Hiawatha Line
MinnPost photo by Raoul BenavidesHiawatha remains mostly empty with only a few developments jutting up like mesas in a desert.


The economics of building often cannot support what a neighborhood insists on.

It’s fine to negotiate. Having said that, some neighborhood groups insist on low-rise development, say, three to six stories. Anything else is considered akin to the World Trade Center. But building fewer floors reduces a developer’s economies of scale and raises the cost of each unit. If the location’s amenities don’t justify the cost, the developer won’t be able to sell or rent the apartments or commercial spaces. Some developers will foolishly accede to any demands to get something done, but empty stores and apartments are hardly a good advertisement for a neighborhood or city.

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Another example: The model for housing is one that includes parking, even along corridors with bus lines and light rail. A structure for parking boosts the price of every apartment unit by about 16 percent. Looking ahead, however, we may gradually be moving into a less car-centric culture. Already more people are doing more shopping via the Internet and also increasingly working from home—or from a nearby coffee shop. So is our insistence on parking with every building reasonable?

Lake Calhoun empty lot
MinnPost photo by Martha GarcésWith stunning views of Lake Calhoun… and an empty lot.


Zoning regulations should reflect what can be built.

Minneapolis has a very strict code. And every neighborhood is governed by several plans, the comprehensive plan, the small area plan, and the shore overlay district, to name a few, to which new buildings must conform. Says Sixth Ward Councilman Robert Lilligren, “We’re a city of 10,000 plans.”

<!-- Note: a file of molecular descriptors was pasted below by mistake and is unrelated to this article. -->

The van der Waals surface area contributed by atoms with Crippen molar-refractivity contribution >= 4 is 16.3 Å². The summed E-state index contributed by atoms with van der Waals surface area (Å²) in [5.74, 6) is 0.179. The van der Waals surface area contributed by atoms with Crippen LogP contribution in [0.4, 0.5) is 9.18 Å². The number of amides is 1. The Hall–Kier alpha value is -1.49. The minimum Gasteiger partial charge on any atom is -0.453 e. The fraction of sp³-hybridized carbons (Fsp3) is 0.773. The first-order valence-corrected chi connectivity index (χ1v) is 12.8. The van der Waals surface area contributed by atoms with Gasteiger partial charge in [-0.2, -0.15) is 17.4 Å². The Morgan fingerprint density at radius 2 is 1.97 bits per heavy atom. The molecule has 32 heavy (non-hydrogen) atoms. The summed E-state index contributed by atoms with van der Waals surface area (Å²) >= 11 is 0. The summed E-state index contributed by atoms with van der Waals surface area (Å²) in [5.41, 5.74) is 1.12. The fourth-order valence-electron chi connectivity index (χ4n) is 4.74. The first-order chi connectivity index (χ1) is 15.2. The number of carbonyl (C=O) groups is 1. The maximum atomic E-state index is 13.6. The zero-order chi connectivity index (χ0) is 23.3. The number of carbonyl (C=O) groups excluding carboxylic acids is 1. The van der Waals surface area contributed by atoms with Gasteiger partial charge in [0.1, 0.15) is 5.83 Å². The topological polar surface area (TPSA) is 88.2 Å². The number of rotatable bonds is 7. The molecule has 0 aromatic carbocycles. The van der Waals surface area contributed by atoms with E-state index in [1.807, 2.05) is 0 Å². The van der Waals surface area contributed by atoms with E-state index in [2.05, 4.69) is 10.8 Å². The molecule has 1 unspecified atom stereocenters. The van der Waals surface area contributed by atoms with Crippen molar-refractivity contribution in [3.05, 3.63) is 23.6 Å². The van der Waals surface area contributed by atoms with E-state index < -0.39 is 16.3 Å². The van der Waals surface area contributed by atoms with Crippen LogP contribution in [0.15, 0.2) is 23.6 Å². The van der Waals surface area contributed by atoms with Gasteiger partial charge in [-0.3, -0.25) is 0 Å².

Because there are so many requirements and regulations, developers must seek zoning variances or conditional use permits (CUPs) to build. In recognition of the stringent nature of the code, the planning commission and the City Council constantly allow modifications. As a result, developers spend a huge amount of time lobbying neighborhood groups and public officials to get the exceptions they need. At that point, whatever happens is often simply the expression of the personal opinion of a key public official.

We should make the zoning code more flexible and expressive of what the city really wants built in that area. And, if no one wants to put up the specified development, well then, maybe the zoning is infeasible and needs to be changed.

And we could consider other options besides the usage-based zoning we have now, which separates everything into uses—industrial, commercial, residential and so on—and then tries to insulate them from each other. Doing that may have made sense back in the days when noisy and smelly steel mills and slaughterhouses were sitting next to single-family houses and schools. Most of those operations have moved far from cities, and we have nuisance laws to combat them if they try to return.

In contrast, another system—form-based codes—aim at creating more human-scale communities by focusing on the existing streets and building forms and adjacent uses. So a neighborhood can mix in a variety of uses through design and orientation rather than strict codes. I’m not saying that it’s the answer; I am only pointing out that there are other ideas floating around that might free us of a nit-picking fussy batch of regulations.

Then maybe we could get stuff done.